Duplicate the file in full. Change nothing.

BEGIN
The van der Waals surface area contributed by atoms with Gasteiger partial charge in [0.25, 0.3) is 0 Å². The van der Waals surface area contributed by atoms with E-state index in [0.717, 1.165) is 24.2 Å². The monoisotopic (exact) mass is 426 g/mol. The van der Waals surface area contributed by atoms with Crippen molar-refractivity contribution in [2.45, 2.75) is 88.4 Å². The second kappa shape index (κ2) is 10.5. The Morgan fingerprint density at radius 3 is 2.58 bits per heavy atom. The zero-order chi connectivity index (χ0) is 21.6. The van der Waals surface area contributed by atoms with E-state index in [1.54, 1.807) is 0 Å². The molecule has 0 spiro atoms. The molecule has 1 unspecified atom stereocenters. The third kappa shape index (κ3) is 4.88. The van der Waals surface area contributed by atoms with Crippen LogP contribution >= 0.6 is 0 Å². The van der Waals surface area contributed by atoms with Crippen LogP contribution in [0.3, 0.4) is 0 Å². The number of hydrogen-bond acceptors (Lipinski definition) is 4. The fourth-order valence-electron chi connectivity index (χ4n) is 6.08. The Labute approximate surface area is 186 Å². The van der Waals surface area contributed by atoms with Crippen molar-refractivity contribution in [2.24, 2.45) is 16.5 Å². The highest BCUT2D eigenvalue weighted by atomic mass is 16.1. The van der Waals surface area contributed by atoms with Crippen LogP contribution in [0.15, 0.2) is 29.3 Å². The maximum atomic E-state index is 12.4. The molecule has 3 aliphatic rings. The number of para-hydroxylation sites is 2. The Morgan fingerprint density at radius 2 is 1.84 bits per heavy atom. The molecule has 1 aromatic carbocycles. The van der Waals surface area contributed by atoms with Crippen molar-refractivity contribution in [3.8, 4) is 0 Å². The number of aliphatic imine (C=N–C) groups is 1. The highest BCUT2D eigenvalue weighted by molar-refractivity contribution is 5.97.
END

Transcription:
The van der Waals surface area contributed by atoms with Gasteiger partial charge in [0.25, 0.3) is 0 Å². The van der Waals surface area contributed by atoms with E-state index in [0.717, 1.165) is 24.2 Å². The monoisotopic (exact) mass is 426 g/mol. The van der Waals surface area contributed by atoms with Crippen molar-refractivity contribution in [2.45, 2.75) is 88.4 Å². The second kappa shape index (κ2) is 10.5. The Morgan fingerprint density at radius 3 is 2.58 bits per heavy atom. The zero-order chi connectivity index (χ0) is 21.6. The van der Waals surface area contributed by atoms with E-state index in [1.54, 1.807) is 0 Å². The molecule has 0 spiro atoms. The molecule has 1 unspecified atom stereocenters. The third kappa shape index (κ3) is 4.88. The van der Waals surface area contributed by atoms with Crippen LogP contribution >= 0.6 is 0 Å². The van der Waals surface area contributed by atoms with Crippen LogP contribution in [0.3, 0.4) is 0 Å². The number of hydrogen-bond acceptors (Lipinski definition) is 4. The fourth-order valence-electron chi connectivity index (χ4n) is 6.08. The Labute approximate surface area is 186 Å². The van der Waals surface area contributed by atoms with Crippen molar-refractivity contribution in [2.24, 2.45) is 16.5 Å². The highest BCUT2D eigenvalue weighted by atomic mass is 16.1. The van der Waals surface area contributed by atoms with Crippen LogP contribution in [0.15, 0.2) is 29.3 Å². The maximum atomic E-state index is 12.4. The molecule has 3 aliphatic rings. The number of para-hydroxylation sites is 2. The Morgan fingerprint density at radius 2 is 1.84 bits per heavy atom. The molecule has 1 aromatic carbocycles. The van der Waals surface area contributed by atoms with Crippen molar-refractivity contribution in [3.8, 4) is 0 Å². The number of aliphatic imine (C=N–C) groups is 1. The highest BCUT2D eigenvalue weighted by molar-refractivity contribution is 5.97.